Cautions for language and violence.

The glass is a quarter full

Things that occur to you while you’re preparing a devotional (things which are probably tediously familiar to pastors and teachers already)…

And he told them many things in parables, saying: “A sower went out to sow. And as he sowed some seeds fell along the path, and the birds came and devoured them. Other seeds fell on rocky ground, where they did not have much soil, and immediately they sprang up, since they had no depth of soil, but when the sun rose they were scorched. And since they had no root, they withered away. Other seeds fell among thorns, and the thorns grew up and choked them. Other seeds fell on good soil and produced grain, some a hundredfold, some sixty, some thirty. He who has ears, let him hear.” (Matthew 13:3-9, ESV)

What occurred to me while reading this was, first of all (I’ve written about this here before), three-quarters of the seed is lost. Out of four kinds of soil where the seed falls, only one of them is actually arable and productive.

But the yield of the productive soil is 100, sixty, or thirty times the investment. The crop that does grow is worth the loss.

But something else occurred to me too. We’re accustomed to dividing people into “glass half full” and “glass half empty” groups. Optimists and pessimists.

God seems to think that a quarter full is just great.

Here endeth the lesson.

Marx Was a Racist

Karl Marx, blockhead“Few people who call themselves Marxists have ever even bothered to read Das Kapital,” writes professor Walter Williams. “If one did read it, he would see that people who call themselves Marxists have little in common with Marx.”

In a piece today, Williams says Karl Marx was a racist who would not be tolerated on Twitter, and yet many people who style themselves as his disciples would be outraged if a current public figure said things he said. Pulling from a book by ex-communist Nathaniel Weyl, Williams offers examples.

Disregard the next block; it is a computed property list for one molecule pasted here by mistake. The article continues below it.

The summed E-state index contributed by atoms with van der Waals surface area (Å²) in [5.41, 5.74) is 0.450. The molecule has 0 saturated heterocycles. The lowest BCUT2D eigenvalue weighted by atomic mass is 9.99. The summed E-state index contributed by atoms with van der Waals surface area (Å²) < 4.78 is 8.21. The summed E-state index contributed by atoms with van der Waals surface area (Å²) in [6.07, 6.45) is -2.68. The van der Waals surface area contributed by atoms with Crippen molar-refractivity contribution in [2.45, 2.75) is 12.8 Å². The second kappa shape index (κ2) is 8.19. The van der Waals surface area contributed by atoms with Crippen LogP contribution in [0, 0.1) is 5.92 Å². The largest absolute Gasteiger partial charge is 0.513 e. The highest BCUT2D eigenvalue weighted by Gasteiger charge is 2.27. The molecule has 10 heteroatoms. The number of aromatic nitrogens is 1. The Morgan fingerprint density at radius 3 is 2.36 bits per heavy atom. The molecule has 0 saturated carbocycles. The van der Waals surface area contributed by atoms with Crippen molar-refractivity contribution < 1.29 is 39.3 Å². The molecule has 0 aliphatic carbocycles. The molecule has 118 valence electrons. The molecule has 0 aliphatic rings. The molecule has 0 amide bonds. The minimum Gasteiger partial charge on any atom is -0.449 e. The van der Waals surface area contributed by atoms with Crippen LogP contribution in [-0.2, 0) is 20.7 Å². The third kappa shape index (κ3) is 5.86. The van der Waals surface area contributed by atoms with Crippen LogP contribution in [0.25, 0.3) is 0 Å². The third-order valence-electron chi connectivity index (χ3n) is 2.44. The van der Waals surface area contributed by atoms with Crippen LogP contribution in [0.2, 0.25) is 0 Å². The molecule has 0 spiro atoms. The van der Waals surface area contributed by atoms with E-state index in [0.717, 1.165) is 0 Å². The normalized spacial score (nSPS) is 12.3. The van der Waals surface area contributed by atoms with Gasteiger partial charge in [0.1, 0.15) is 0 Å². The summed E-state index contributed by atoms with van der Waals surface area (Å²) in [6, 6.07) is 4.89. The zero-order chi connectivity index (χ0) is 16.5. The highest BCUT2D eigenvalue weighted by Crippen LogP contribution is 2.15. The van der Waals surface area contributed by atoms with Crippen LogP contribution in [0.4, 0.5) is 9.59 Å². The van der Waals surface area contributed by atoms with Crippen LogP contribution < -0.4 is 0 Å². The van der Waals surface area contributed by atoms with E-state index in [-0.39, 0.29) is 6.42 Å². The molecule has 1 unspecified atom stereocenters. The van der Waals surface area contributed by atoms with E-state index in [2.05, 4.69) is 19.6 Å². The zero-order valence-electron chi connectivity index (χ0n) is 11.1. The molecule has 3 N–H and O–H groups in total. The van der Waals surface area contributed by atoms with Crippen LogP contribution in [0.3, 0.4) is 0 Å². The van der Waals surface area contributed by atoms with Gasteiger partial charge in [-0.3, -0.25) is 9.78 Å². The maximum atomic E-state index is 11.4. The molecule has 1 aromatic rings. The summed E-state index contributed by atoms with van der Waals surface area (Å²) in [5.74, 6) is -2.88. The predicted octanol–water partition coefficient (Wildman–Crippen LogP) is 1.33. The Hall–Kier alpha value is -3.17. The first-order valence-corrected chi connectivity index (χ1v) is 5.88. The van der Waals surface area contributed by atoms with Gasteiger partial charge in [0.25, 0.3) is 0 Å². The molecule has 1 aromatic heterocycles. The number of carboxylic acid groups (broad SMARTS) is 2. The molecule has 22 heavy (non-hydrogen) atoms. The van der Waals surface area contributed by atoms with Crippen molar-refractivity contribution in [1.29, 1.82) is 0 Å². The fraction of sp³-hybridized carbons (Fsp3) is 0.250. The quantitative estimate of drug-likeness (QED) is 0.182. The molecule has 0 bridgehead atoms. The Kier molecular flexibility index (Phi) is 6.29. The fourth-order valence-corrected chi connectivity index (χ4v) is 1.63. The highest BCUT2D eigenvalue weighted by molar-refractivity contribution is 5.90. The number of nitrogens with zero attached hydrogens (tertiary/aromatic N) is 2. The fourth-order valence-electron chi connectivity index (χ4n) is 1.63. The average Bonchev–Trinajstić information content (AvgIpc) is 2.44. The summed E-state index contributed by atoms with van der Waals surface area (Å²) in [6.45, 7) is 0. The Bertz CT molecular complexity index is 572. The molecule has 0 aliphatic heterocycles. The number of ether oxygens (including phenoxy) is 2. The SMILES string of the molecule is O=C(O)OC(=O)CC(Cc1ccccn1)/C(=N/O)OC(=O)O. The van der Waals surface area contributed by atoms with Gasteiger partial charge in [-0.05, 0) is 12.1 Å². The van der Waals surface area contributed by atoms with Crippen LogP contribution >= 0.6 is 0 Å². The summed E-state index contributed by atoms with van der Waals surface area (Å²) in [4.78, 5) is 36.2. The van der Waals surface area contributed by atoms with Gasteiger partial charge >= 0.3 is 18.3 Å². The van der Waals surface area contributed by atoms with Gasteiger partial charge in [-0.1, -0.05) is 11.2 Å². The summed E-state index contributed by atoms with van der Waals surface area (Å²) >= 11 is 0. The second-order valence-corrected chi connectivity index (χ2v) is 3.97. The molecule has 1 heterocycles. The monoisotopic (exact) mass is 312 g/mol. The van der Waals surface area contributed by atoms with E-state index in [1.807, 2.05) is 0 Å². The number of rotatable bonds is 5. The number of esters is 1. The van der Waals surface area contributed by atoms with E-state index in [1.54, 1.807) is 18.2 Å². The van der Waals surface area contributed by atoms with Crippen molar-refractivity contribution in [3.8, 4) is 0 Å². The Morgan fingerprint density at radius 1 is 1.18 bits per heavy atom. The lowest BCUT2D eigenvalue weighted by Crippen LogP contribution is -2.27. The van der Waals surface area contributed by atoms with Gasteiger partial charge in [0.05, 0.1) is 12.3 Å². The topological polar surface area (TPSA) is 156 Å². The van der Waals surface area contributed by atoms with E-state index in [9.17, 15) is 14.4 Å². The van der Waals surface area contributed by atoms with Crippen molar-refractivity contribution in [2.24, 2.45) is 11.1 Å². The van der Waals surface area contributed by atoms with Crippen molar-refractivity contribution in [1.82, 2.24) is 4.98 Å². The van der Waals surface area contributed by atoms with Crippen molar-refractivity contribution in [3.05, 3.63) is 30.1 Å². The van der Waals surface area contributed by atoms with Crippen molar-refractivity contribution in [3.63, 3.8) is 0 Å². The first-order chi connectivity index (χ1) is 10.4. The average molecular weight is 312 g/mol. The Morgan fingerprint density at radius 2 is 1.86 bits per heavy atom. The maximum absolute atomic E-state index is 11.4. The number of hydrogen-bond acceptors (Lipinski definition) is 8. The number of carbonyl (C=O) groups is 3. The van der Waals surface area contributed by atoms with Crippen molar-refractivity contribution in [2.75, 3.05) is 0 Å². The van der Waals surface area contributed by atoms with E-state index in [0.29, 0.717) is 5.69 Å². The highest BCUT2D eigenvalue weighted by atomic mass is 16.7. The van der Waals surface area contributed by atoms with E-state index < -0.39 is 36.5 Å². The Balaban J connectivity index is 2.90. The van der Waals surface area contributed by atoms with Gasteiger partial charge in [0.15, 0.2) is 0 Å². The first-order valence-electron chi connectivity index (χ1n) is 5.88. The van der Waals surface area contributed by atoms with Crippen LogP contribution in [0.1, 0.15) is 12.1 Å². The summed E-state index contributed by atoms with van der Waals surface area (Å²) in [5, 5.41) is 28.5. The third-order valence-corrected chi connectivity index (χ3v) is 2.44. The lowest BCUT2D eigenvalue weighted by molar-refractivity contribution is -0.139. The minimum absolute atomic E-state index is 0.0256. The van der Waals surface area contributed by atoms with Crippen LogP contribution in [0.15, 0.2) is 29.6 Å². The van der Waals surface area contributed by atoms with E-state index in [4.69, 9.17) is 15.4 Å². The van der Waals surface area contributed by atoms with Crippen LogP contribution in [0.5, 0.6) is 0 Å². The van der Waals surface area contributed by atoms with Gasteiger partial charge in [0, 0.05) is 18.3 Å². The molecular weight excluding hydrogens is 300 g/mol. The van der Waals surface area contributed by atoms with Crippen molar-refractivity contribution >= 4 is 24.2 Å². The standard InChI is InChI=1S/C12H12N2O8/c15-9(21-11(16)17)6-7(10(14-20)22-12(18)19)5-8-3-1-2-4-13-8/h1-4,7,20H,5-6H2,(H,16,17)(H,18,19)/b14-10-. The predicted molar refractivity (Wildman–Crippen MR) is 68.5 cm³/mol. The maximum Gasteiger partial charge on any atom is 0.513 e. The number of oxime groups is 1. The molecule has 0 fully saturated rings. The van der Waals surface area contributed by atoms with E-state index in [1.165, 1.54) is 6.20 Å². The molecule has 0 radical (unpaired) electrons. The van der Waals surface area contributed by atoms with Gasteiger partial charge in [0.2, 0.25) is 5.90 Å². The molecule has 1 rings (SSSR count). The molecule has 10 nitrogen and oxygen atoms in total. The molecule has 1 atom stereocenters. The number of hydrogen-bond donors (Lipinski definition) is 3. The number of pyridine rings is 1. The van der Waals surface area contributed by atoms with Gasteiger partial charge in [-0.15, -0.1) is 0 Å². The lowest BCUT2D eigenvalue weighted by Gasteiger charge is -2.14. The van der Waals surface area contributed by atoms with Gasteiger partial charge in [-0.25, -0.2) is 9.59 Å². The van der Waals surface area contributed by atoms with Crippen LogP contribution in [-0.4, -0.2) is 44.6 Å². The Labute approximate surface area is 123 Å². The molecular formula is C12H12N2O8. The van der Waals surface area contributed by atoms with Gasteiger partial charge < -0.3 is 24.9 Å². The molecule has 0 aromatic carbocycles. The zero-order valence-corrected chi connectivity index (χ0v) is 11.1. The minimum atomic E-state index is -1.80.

Marx didn’t think much of Mexicans. When the United States annexed California after the Mexican War, Marx sarcastically asked, “Is it a misfortune that magnificent California was seized from the lazy Mexicans who did not know what to do with it?”

Engels said similar things, such as writing that a political foe who had African heritage was suitable to represent the people living in a district that contained a zoo because he was biologically closer to the animals than other other men.

Of course, the question is not whether anyone from history said anything hateful or disagreeable to modern listeners. The question is whether such statements flow naturally from the speaker’s worldview. Given Communism’s bloody history, even its current practice, I don’t find Marx’s views of personal superiority surprising on any basis.

‘The Tower,’ by Gregg Andrew Hurwitz

The Tower

Before he was a bestselling author (and before he deserved to be) Gregg Hurwitz wrote his first novel, The Tower, including his middle name in his byline. I figured I’d read it just for fun.

It is, definitely, a first novel.

You can see the author’s potential. It’s a high-energy story, written more like an action movie than a work of fiction. Author Hurwitz admits in his introduction that The Silence of the Lambs was his model, and there are a number of similarities—though Hurwitz lacks Thomas Harris’ character depth.

The male hero has the confusing, semi-Raymond Chandler-esque name of Jade Marlow. Marlow is a former FBI agent who (rather improbably, but the improbabilities pile up past counting) is temporarily re-attached to the agency in order to pursue serial killer Allander Atlasia. Atlasia has escaped from a fictional (and unlikely) high-security prison unit. Marlow attempts to get inside Atlasia’s head and anticipate his moves, resulting in a lot of chases and near-misses. Atlasia, of course, turns it into a game and teases Marlow with obscure clues.

It all doesn’t work very well.

At this point in his career, Hurwitz hasn’t mastered characterization. He attempts to dig below the surface, and provides vivid accounts of the personal traumas that led his main characters to become what they’ve become. But the bottom line is that I didn’t believe in them for a minute, and their behavior didn’t always make sense. On the other hand I didn’t dump the book from my Kindle unfinished either, so it could have been worse.

I don’t recommend The Tower very highly, unless you’re just keen to complete your Hurwitz collection. Cautions for violence, mild sex, and lots of rough language.

Book Reviews, Creative Culture